Yesterday I went to a packed conference held at the London wetland centre to discuss “large-scale conservation”. Perhaps the first thing that struck me on arriving is the whole set up at the London wetland centre, having never been there before, I can start to see why they have won a load of prizes, as it is certainly an impressive place to visit. The buildings were notable, with huge viewing windows over the wetland area, perhaps made all the more unique as the whole backdrop was filled with skyscrapers and cranes!!
The second thing that was striking about the day was to glance at the attendees list! I reckon there were around 40 different organisations represented, which made the discussions on “how to work more closely together by forming partnerships” – very relevant!
Following Professor Sir John Lawton’s report “making space for nature” all the current conservation thinking is to concentrate on landscape scale projects, rather than nature reserves and small isolated pockets of habitat, which although important, have been described as “precious living relics”.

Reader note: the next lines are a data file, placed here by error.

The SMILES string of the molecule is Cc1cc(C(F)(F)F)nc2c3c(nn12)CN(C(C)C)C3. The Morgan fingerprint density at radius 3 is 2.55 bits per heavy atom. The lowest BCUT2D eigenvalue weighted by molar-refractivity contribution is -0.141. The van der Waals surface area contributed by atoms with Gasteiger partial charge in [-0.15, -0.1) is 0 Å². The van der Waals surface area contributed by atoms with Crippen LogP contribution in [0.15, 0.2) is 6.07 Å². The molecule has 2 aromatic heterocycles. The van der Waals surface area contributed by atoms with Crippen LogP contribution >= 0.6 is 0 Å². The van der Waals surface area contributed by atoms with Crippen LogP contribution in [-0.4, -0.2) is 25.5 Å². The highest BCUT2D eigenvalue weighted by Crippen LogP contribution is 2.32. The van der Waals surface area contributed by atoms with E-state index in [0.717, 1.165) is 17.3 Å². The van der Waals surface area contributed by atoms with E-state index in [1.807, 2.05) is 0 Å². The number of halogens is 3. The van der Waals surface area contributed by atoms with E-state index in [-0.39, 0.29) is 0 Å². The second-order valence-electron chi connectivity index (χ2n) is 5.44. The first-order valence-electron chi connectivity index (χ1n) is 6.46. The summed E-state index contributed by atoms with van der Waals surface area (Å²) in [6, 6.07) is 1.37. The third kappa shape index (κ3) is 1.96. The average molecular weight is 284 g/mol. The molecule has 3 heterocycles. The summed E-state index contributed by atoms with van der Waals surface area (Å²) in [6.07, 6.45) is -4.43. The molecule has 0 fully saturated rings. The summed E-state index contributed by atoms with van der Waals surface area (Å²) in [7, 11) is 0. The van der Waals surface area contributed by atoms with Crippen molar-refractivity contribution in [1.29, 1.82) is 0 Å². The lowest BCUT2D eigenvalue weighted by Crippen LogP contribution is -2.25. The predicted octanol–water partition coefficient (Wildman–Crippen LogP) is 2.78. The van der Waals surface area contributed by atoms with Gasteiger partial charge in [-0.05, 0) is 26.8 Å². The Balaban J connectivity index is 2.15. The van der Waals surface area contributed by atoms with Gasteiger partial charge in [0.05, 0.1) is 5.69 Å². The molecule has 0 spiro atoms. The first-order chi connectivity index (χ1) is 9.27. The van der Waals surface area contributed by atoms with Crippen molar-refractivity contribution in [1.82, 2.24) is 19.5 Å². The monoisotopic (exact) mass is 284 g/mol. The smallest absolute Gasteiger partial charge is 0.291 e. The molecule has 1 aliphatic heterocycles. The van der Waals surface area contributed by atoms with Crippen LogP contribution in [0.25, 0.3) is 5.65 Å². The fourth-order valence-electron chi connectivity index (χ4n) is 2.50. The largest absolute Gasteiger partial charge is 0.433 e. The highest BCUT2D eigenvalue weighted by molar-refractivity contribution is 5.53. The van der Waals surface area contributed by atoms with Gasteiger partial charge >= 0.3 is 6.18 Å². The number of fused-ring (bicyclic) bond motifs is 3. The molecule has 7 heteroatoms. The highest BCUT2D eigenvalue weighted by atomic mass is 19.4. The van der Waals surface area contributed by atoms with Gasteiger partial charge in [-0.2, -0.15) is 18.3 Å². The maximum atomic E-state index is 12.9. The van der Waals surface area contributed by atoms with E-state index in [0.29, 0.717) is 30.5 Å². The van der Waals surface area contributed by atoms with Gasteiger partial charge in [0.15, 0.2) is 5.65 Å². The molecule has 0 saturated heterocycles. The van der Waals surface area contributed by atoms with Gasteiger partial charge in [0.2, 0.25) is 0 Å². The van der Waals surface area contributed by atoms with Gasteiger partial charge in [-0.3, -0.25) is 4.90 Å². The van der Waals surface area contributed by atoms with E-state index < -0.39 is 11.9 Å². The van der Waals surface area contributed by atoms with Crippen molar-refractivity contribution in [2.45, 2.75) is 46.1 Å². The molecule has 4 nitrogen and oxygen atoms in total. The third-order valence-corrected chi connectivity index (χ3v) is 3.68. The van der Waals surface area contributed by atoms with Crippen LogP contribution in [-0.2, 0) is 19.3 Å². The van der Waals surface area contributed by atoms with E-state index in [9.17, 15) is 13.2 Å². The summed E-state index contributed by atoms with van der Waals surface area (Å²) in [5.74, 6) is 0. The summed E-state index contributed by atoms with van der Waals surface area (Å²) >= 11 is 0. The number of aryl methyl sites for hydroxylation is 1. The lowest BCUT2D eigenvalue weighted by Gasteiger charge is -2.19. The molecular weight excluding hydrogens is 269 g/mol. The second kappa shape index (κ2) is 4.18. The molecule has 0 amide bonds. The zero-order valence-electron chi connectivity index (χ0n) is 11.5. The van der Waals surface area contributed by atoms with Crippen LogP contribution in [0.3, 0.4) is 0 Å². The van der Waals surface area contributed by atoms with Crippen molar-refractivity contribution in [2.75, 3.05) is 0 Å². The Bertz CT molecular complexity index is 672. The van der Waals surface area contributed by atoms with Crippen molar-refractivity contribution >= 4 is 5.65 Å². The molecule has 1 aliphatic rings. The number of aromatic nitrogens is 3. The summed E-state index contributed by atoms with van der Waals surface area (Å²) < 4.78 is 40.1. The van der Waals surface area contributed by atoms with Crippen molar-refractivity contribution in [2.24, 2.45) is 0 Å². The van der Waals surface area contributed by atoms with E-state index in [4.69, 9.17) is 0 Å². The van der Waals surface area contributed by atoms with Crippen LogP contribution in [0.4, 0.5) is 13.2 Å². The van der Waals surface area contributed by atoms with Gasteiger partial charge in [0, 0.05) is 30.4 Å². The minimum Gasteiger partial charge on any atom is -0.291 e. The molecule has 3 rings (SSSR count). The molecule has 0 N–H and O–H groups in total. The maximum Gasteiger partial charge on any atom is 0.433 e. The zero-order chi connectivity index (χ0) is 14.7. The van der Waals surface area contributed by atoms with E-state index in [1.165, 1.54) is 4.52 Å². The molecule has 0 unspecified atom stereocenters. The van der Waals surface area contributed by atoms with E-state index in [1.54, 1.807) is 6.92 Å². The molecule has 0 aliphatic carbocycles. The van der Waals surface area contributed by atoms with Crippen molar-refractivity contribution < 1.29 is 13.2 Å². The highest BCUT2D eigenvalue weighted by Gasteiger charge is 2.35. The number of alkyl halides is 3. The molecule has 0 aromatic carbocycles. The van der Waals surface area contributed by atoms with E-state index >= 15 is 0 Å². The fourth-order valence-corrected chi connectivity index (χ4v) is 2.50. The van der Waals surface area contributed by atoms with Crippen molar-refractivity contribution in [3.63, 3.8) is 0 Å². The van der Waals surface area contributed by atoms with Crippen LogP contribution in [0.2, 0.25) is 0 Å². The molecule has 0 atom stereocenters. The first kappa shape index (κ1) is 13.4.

Thinking more, bigger, better and joined as Lawton suggested, is of course sensible on many levels, however, I still feel that we are too keen to place red lines around “special areas” and concentrate all our efforts there and ignore the rest of the landscape. Why not a red line put around the whole country and also around large parts of our seas? No wildlife is aware of the lines we draw on a maps. It was wholesale, across the board CAP policies that sent so much of our wildlife into decline, so why are we still so happy to pick and choose these so called important areas, albeit on a larger scale than before, and highlight them for special attention? Maybe a new report will come out in a few years time saying “CCC – countrywide co-operation for conservation – that’s what we need now”.